Because courier riders are contractual laborers, they would receive no pay if they don’t show up for work. Charlie believes riders like him are detachable pieces of the machinery that can be removed if costs become unmanageable.

This is what Jeff had to experience in May 2021, coming face-to-face with what many contractual workers fear: a layoff. Ninjavan reduced workers that year because their decreased revenue could no longer keep up with labor costs. This drove Jeff to apply for Lalamove a few weeks later.

Nadismaya lang din kasi ako na hindi nila sinabi sa akin na ako ay natanggal. Maganda ‘yong performance ko kasi. Hindi ako pala-absent; hindi ako mareklamo,” Jeff said. 

On top of their already stressful trips, disrespectful customers also become a burden. Videos of unkind buyers often make rounds in social media, some cursing with demeaning remarks over unavoidable logistic difficulties, or confiscating motorcycle keys

“Iba-iba talaga mga ugali ng tao. Mayro’n talagang hindi makaintindi,” Jeff lamented. 

But the three riders said their only response to this kind of conflict has to be humility, noting else. They told TNP they would rather not engage in word wars with clients and receive negative feedback that may cost them their jobs.

They know it’s easier for consumers to believe they are always on the receiving end of the hassle of delayed deliveries. But with the harsh realities experienced by the riders, the delay isn’t the biggest inconvenience there is.

A breadwinner’s struggle

The riders might be nameless to their clients, but they are the foundations of their households. When asked about their source of strength, Charlie, Jervic and Jeff said they always sought it from their loved ones.

Alam nating delikado [na ngayon], pero syempre, para nga sa pamilya, kailangan mo talagang gawin kahit delikado,” Jeff said. Sapat naman [‘yong income], syempre kung masipag ka. Minsan may mga rider na inaabot ng gabing-gabi para makaipon lang,” he added.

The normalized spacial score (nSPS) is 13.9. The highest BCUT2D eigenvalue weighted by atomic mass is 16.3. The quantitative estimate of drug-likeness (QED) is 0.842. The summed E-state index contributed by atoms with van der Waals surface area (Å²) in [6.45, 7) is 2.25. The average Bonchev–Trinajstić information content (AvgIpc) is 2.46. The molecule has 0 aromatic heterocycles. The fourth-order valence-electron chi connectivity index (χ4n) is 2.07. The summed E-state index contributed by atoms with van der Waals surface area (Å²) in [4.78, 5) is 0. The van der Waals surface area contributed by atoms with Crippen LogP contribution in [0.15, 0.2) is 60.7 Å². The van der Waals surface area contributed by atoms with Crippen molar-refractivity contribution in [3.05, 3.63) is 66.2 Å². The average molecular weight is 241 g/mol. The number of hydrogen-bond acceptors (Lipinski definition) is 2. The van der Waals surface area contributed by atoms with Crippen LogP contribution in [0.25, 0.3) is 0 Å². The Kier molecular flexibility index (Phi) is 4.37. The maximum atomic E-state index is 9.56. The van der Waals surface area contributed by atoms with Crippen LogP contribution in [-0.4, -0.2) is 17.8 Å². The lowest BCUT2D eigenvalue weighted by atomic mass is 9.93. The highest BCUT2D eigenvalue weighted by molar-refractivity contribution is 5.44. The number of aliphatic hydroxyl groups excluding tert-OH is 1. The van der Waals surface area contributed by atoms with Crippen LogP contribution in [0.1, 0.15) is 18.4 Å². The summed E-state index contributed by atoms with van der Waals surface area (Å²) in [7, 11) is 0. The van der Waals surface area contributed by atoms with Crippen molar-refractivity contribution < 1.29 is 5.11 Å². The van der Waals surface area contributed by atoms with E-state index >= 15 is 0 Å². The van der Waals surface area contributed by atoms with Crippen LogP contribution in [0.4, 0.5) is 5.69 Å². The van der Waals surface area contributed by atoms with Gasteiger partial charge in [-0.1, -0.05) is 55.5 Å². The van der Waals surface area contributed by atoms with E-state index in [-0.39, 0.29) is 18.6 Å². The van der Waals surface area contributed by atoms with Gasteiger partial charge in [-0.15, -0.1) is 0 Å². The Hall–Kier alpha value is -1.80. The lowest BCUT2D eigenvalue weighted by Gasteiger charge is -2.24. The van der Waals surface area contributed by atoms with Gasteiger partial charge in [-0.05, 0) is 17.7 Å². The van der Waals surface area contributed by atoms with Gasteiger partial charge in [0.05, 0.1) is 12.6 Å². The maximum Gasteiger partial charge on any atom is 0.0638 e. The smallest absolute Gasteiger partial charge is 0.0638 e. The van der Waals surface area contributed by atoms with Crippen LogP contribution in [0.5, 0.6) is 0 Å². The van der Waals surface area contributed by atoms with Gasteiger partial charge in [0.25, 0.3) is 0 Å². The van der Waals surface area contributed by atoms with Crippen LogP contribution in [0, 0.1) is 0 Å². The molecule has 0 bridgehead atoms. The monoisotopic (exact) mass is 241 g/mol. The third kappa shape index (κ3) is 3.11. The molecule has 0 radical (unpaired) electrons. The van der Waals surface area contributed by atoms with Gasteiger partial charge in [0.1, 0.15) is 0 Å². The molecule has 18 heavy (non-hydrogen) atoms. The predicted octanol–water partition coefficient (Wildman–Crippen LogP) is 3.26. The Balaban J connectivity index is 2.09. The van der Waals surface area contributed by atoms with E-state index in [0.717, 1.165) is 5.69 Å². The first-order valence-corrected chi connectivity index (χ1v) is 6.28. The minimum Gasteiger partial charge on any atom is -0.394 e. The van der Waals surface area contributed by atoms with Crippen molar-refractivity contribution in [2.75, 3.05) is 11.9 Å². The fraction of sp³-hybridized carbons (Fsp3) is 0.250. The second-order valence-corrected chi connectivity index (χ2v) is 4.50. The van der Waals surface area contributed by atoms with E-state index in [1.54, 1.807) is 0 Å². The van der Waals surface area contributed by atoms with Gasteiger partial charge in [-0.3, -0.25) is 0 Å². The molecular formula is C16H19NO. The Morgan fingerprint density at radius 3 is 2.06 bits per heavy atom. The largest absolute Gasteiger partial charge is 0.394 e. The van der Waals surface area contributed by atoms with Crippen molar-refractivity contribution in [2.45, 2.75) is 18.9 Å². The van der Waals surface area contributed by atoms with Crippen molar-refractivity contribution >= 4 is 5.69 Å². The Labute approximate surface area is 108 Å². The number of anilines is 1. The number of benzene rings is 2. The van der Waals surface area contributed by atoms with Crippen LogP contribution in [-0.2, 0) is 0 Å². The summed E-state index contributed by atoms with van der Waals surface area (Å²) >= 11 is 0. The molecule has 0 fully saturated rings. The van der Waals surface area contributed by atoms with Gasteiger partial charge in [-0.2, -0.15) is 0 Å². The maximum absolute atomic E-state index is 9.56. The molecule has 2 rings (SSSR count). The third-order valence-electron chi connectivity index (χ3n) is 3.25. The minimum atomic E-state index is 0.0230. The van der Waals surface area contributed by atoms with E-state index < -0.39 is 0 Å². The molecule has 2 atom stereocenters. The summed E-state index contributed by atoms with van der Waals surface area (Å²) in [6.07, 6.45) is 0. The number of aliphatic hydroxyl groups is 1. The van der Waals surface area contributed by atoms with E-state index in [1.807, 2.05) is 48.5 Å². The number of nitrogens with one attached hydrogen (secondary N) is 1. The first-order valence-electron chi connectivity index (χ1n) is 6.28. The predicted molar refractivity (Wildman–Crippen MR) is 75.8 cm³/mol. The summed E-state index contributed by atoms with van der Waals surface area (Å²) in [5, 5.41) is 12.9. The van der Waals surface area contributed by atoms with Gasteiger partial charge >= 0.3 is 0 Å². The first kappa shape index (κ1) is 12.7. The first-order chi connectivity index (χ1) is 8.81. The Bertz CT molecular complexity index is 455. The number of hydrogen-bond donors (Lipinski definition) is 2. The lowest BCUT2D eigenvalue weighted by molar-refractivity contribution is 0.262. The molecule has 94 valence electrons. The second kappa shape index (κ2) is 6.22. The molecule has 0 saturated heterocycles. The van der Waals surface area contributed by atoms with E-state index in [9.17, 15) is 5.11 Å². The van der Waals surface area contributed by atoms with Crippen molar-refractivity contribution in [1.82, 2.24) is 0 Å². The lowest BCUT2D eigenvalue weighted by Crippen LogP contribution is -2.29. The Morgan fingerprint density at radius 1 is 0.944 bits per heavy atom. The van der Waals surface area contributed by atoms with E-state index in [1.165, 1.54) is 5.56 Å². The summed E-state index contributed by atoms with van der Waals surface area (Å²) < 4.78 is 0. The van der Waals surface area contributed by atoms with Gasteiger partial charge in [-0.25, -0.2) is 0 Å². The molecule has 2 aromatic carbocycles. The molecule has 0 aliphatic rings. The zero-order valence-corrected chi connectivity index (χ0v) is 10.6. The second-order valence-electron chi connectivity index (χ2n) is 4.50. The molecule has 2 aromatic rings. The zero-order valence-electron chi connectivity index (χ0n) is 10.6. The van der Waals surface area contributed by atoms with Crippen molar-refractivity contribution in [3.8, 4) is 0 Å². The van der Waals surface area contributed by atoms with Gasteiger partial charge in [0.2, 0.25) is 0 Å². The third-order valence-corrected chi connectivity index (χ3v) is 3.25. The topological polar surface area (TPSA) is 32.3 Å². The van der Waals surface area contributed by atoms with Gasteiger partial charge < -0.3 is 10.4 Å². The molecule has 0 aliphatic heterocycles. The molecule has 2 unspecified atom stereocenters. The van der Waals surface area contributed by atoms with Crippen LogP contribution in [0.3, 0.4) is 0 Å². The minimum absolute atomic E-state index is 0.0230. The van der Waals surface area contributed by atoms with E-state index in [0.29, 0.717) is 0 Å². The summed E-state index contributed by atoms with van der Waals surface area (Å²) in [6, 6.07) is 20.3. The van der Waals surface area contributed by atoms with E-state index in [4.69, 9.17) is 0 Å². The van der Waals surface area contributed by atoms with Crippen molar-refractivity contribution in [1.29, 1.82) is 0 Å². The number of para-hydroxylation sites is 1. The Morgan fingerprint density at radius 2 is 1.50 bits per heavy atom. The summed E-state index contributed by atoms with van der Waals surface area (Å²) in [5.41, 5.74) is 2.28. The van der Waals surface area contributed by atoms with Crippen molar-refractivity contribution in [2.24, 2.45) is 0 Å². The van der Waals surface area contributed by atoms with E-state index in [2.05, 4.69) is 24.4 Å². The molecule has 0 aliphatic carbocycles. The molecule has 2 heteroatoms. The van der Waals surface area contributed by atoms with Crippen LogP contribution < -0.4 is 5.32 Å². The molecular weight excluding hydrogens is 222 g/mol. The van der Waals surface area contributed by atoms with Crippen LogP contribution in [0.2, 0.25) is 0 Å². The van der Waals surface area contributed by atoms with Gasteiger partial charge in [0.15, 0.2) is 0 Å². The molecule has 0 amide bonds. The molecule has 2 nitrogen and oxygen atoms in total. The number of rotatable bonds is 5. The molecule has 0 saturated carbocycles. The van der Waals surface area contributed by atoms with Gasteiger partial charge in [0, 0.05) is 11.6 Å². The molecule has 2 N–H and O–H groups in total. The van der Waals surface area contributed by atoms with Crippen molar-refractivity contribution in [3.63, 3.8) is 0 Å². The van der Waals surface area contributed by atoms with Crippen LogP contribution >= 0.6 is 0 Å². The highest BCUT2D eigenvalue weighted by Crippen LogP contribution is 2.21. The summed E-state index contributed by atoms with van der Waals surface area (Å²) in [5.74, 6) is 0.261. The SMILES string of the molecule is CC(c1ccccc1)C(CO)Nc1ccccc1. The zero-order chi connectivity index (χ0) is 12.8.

Jeff delivers clothes as his side job, which has also helped support his family. Similarly, Jervic sidelines a decade-old family business to sustain his child’s education.

May anak po ako. Nag-aaral na rin po ‘yong anak ko, kaya kailangan ko rin po ng double income,” he said.

Even with the riders overworking themselves, they remain in deep waters with their financial struggles. Ninjavan offers an overtime pay of P82 per hour, while Abest does not offer anything at all to workers who labor beyond the schedule.

When their perseverance is exchanged with little to no compensation, the riders say their hard work will never be enough. 

“’Pag late ka, kaltas ka. Pero ‘pag sumobra ka sa oras, charity. Kaya kung anong oras kami mag-out, out talaga, kasi wala namang bayad ‘yong overtime,” Charlie said.

While the two companies provide insurance for COVID-19, Lalamove leaves their riders to fend for themselves. The company also gives cloth masks, which is not as effective as disposable ones.

For Jervic, the virus is here to stay. To him, the COVID-19 pandemic appears to have no end in sight for the vaccine laggard Philippines.

Parang kasama na sa buhay ng tao ‘tong [pandemic] ngayon eh. Hindi naman sa natatakot, pero parang wala na ‘tong virus na ‘to [para sa akin],” he said.

The Philippines is beset with the emergence of new COVID-19 variants that drive record-breaking surges. Still, Charlie, Jervic and Jeff attest that safety during a health crisis is indeed a privilege they could not afford.

Sa rider kasi, gano’n talaga ang labanan. Tinapangan na lang ang sarili. Kung magpapadala ka sa pag-iingat, ‘di lalabas, walang mangyayari sa buhay mo,” Charlie said.